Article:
The world's most famous octuplets (think about that) were produced by the West Coast IVF Clinic in Beverly Hills. The fertility practice that's now advertising the "coming" availability of embryo screening for "gender, eye color, hair color and complexion" is headquartered in Los Angeles.
Using the embryo screening procedure known as pre-implantation genetic diagnosis (PGD) for sex selection is prohibited by law in some 35 countries. Like the transfer of more than two embryos into a woman under 35, it's also discouraged by the American Society for Reproductive Medicine [PDF]. The ASRM could put a bit of force behind its voluntary guidelines - suspending the membership of violators, for example - but there's no apparent evidence of it ever doing that.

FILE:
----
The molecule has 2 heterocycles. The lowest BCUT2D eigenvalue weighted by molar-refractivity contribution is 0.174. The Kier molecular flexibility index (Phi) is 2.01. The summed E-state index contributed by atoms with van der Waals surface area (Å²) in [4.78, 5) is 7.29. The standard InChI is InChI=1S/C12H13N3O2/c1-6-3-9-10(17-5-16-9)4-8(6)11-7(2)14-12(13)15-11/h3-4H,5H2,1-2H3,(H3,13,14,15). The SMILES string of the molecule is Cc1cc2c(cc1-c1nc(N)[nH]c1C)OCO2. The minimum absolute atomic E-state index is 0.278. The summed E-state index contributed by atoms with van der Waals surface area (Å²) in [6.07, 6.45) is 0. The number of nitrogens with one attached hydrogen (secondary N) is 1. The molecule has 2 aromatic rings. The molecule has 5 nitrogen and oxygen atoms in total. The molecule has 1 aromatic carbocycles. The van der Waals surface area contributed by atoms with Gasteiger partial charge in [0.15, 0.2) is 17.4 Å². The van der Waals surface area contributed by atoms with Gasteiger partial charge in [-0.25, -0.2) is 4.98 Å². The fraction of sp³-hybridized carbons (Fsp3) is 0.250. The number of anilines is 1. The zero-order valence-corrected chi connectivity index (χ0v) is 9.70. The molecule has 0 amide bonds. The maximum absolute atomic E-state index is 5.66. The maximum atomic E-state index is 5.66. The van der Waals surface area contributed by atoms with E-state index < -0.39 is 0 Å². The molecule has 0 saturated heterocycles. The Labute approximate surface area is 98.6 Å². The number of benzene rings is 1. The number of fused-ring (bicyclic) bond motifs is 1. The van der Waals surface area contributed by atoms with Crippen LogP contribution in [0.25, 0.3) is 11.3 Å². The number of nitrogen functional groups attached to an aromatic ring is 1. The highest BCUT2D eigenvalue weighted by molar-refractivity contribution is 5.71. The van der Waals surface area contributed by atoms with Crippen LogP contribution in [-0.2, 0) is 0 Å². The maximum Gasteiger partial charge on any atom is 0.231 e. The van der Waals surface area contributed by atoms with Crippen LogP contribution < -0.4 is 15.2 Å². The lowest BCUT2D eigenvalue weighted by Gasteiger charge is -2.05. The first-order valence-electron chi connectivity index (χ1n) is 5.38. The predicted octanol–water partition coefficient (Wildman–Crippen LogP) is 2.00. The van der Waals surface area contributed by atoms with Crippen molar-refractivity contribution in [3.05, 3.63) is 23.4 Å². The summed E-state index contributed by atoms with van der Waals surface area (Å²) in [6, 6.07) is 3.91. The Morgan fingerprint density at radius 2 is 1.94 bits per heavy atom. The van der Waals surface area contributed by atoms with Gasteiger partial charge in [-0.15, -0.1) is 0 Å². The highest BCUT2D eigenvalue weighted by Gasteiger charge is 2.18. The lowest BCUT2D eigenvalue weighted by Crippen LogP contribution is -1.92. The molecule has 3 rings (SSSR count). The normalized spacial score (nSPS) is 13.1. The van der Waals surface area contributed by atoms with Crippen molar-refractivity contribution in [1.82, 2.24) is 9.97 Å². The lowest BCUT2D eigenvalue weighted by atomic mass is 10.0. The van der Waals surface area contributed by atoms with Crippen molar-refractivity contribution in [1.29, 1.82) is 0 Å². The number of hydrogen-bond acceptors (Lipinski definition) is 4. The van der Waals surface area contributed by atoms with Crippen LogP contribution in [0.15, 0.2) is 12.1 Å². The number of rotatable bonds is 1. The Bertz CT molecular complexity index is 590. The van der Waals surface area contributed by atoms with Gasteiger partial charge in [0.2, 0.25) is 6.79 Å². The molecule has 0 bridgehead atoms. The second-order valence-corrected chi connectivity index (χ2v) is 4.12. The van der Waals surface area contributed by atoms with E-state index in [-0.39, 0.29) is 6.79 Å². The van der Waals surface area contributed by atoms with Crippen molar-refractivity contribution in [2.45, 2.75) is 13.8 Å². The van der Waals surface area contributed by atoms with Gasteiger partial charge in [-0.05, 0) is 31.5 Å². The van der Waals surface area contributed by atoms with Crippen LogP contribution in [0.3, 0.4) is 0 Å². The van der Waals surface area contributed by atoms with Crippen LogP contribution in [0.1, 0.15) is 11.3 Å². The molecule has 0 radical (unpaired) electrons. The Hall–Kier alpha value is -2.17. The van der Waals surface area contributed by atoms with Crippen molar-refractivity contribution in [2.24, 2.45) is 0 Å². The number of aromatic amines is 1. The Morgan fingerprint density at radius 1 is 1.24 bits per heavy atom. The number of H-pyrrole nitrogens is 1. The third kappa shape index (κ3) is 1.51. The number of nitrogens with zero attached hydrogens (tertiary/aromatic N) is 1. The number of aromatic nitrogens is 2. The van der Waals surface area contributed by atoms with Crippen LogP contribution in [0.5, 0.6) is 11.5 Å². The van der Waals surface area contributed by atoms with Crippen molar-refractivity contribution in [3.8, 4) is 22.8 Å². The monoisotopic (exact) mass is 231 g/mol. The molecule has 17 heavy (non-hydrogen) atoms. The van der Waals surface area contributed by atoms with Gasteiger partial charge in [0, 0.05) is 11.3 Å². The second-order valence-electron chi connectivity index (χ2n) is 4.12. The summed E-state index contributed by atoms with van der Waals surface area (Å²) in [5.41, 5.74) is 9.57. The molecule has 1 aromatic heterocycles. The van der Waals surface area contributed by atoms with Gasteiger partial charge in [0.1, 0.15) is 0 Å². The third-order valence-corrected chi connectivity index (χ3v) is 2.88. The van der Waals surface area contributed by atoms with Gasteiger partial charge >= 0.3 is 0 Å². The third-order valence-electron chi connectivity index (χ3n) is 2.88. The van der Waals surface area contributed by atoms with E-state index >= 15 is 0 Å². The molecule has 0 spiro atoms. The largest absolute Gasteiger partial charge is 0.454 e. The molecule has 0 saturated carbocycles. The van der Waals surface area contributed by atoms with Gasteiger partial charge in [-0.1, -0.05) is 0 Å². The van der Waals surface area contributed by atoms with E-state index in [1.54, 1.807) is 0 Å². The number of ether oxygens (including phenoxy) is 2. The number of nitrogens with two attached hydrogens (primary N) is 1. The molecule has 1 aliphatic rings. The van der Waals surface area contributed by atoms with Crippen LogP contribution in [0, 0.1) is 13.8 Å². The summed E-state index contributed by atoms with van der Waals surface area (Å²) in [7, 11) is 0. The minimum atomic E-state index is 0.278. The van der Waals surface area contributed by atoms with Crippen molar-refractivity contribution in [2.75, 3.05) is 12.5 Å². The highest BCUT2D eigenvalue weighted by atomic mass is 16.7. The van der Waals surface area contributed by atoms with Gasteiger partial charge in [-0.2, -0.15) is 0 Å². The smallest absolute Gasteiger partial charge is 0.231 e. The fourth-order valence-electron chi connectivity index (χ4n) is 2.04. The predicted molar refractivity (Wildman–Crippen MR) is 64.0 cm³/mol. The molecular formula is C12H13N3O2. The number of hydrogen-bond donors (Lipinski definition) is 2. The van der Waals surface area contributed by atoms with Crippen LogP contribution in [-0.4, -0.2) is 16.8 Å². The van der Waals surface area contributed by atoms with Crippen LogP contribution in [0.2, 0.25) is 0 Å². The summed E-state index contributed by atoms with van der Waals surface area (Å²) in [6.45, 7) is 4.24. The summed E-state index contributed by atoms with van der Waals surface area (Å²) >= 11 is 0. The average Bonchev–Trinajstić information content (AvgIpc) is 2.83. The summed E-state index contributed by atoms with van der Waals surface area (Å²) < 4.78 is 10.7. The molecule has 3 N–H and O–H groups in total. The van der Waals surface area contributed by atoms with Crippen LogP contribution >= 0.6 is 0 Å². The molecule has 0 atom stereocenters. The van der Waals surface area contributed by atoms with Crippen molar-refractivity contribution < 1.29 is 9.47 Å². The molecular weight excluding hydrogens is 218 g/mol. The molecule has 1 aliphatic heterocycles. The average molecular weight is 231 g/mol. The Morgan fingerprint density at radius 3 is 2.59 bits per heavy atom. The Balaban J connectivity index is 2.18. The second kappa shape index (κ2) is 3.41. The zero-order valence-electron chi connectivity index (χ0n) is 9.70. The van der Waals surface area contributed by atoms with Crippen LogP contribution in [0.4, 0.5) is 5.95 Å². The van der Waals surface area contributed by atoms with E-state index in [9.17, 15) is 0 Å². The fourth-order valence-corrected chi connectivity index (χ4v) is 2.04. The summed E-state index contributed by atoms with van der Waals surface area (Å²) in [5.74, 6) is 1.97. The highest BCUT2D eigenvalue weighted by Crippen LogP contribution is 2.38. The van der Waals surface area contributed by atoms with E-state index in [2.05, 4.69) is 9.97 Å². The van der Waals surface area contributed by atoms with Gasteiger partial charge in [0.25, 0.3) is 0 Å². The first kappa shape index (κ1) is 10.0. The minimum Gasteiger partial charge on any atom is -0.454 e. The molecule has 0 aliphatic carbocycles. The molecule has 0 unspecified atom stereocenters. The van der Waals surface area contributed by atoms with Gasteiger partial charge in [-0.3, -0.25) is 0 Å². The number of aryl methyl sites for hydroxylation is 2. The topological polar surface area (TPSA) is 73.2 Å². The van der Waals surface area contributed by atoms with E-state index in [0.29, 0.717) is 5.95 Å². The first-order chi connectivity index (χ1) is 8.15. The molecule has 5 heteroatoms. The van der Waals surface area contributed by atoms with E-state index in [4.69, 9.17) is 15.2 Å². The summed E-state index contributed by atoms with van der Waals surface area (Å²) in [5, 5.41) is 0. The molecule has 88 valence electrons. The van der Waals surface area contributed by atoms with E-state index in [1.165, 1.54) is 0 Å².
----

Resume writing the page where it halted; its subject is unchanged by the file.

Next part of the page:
Southern California isn't the only place where some fertility practices openly flout professional guidelines, but it does seem to be a center of questionable conduct. A few minutes of web searching turned up six clinics in the LA region (1, 2, 3, 4, 5, 6) whose sites make it clear that they happily screen embryos for social sex selection.
Posted in Assisted Reproduction, Marcy Darnovsky's Blog Posts, Reproductive Justice, Health & Rights, Sex Selection
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